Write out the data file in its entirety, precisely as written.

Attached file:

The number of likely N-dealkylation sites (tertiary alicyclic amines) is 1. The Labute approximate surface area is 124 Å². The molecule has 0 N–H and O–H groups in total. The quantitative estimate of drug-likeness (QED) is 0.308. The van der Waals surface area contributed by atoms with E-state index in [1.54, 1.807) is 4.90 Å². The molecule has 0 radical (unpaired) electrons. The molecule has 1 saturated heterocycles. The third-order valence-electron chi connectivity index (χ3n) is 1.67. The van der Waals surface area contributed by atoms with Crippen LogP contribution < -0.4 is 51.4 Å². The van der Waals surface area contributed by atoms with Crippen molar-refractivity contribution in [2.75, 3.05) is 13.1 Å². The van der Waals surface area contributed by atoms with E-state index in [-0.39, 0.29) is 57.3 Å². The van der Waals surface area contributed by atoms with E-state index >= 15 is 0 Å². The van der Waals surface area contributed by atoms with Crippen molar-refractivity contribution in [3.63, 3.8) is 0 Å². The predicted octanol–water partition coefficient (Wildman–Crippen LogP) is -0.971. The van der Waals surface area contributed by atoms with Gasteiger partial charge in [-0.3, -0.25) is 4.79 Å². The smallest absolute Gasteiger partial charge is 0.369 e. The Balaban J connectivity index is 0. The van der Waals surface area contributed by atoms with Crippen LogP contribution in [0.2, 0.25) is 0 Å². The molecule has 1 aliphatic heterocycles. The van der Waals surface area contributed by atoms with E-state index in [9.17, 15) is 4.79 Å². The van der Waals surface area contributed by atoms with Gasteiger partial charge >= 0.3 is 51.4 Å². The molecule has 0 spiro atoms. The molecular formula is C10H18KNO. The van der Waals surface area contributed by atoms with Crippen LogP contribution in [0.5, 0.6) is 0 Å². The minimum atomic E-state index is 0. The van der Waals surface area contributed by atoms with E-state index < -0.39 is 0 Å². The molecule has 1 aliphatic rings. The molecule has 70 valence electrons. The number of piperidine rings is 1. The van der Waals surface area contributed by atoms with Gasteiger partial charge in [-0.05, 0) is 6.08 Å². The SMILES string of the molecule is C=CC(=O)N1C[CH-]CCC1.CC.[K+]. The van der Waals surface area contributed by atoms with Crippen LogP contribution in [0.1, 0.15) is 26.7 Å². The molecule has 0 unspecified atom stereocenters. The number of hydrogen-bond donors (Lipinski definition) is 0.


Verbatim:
The number of likely N-dealkylation sites (tertiary alicyclic amines) is 1. The Labute approximate surface area is 124 Å². The molecule has 0 N–H and O–H groups in total. The quantitative estimate of drug-likeness (QED) is 0.308. The van der Waals surface area contributed by atoms with E-state index in [1.54, 1.807) is 4.90 Å². The molecule has 0 radical (unpaired) electrons. The molecule has 1 saturated heterocycles. The third-order valence-electron chi connectivity index (χ3n) is 1.67. The van der Waals surface area contributed by atoms with Crippen LogP contribution < -0.4 is 51.4 Å². The van der Waals surface area contributed by atoms with Crippen molar-refractivity contribution in [2.75, 3.05) is 13.1 Å². The van der Waals surface area contributed by atoms with E-state index in [-0.39, 0.29) is 57.3 Å². The van der Waals surface area contributed by atoms with E-state index >= 15 is 0 Å². The van der Waals surface area contributed by atoms with Crippen molar-refractivity contribution in [3.63, 3.8) is 0 Å². The predicted octanol–water partition coefficient (Wildman–Crippen LogP) is -0.971. The van der Waals surface area contributed by atoms with Gasteiger partial charge in [-0.3, -0.25) is 4.79 Å². The smallest absolute Gasteiger partial charge is 0.369 e. The Balaban J connectivity index is 0. The van der Waals surface area contributed by atoms with Crippen LogP contribution in [0.2, 0.25) is 0 Å². The molecule has 1 aliphatic heterocycles. The van der Waals surface area contributed by atoms with E-state index in [9.17, 15) is 4.79 Å². The van der Waals surface area contributed by atoms with Gasteiger partial charge >= 0.3 is 51.4 Å². The molecule has 0 spiro atoms. The molecular formula is C10H18KNO. The van der Waals surface area contributed by atoms with Crippen LogP contribution in [0.5, 0.6) is 0 Å². The minimum atomic E-state index is 0. The van der Waals surface area contributed by atoms with E-state index < -0.39 is 0 Å². The molecule has 1 aliphatic rings. The molecule has 70 valence electrons. The number of piperidine rings is 1. The van der Waals surface area contributed by atoms with Gasteiger partial charge in [-0.05, 0) is 6.08 Å². The SMILES string of the molecule is C=CC(=O)N1C[CH-]CCC1.CC.[K+]. The van der Waals surface area contributed by atoms with Crippen LogP contribution in [0.1, 0.15) is 26.7 Å². The molecule has 0 unspecified atom stereocenters. The number of hydrogen-bond donors (Lipinski definition) is 0.